Landing first in the Port Royal area, in April 1670, the settlers came north and founded Charles Towne on the west bank of the Ashley River at Albemarle. At the same time, Sayle reserved 600 acres on a peninsula called “Oyster Point” located at the convergence of the Ashley and Cooper Rivers.

Back in Barbados, on August 25, 1671, Capt. John Godfrey was among five persons the Parliament appointed to be joined with Sir John Yeamans and Lords Proprietors. The governor and executive council ordered ten select men to take up proportions of land and either inhabit or forfeit them. John Culpeper was named surveyor general of the province and Florence O’Sullivan was also named a surveyor.

At the urging of Yeamans, in 1672 Godfrey was among the 42 settlers who arrived in Carolina aboard John and Thomas, bringing with him five men. Also on the ship were Captain Thomson, John Culpepper and Mr. Grey, Yeaman’s overseer who was accompanied by ten able men, most of whom were carpenters and surveyors.

Not long after Godfrey’s arrival, Yeamans, with consent of the council, directed Culpepper to lay out 500 acres of land in payment for 1,000 pounds of Muscovado sugar contributed by prominent Barbadians (Adventurers) for the colonialization venture.

Before long it was obvious that the aged and sickly Sayle was again unable to govern. As in Bermuda and the Bahamas, Sayle’s administration was rank with political strife. One observer described Sayle as “a persone verie anchant or Aged and verie feble” and so riddled by illness that “what small reason he had is almost taken.” A faction led by William Owen tried to unseat the governor, but Sayle died on March 4, 1671, and the council chose Capt. Joseph West as his successor.

When Yeamans, arrived later that year, as a landgrave, he expected to take over the government. Unsurprisingly, Yeamans’ desertion of two colonies was resented by the early settlers who feared that he would make Carolina another Cape Fear disaster. Council chose to keep West as governor and asked the proprietors to remove Yeamans from office. Yeamans died in Carolina before notification of his replacement arrived.

On another front, the harmonious relationships with local Indians established by Dr. Henry Woodward (see Part IV) began to deteriorate. In January 1672 Godfrey, Thomas Gray and Maurice Matthews were commissioned to explore the Wando River for a site suitable for a permanent town. While they were exploring, the Kussoe Indians began stealing from the settlers and threatening Indians friendly to the colonists. They became so insolent that by the end of September, the council declared war against the tribe and their confederates. Within a week the colonists formed companies of armed men who made a surprise attack on their territory. Many Indians were taken captive and ordered transported from Carolina unless the Kussoes sued for peace and paid ransom for the prisoners. By 1675 they were forced to cede their lands at the headwaters of the Ashley River. The Kussoe deed was signed with symbols by their various chiefs, who included some female chiefs, an indication of the high regard the Indians had for female leadership.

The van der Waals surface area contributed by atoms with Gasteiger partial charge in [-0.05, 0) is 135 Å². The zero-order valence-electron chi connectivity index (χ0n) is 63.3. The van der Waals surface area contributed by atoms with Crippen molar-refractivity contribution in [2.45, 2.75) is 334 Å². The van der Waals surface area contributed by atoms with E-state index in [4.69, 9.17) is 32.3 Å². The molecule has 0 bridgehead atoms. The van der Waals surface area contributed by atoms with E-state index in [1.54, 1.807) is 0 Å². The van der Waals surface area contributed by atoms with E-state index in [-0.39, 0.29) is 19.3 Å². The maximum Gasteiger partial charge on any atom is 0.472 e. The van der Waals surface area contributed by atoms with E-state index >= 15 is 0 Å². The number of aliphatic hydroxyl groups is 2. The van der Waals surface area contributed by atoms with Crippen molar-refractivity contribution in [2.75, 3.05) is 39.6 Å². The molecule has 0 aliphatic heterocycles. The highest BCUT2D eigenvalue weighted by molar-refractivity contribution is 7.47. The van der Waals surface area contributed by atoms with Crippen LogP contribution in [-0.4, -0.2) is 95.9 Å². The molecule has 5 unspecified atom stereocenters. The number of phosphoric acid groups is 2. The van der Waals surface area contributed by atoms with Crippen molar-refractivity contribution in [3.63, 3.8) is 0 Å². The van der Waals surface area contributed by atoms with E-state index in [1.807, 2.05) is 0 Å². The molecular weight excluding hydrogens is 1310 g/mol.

Meanwhile, the warlike Westos, who were allied with the Spanish, tried to destroy the new colony. In July the council resolved to send 52 men against the Westos. Godfrey was promoted to lieutenant colonel. When Godfrey’s volunteer militia approached the Spanish at St. Helena, they quickly retreated to the safety of St. Augustine. (See again Part IV.)

Although Lt. Col. John Godfrey was one of the most connected of the early colonists, very little information remains about him. He is described in the Shaftesbury papers as an Adventurer in 1663-1665 and again in 1671 who was “a very able man and good planter. Council records show that in 1675, during the absence of Governor West, as senior deputy, Godfrey acted as governor.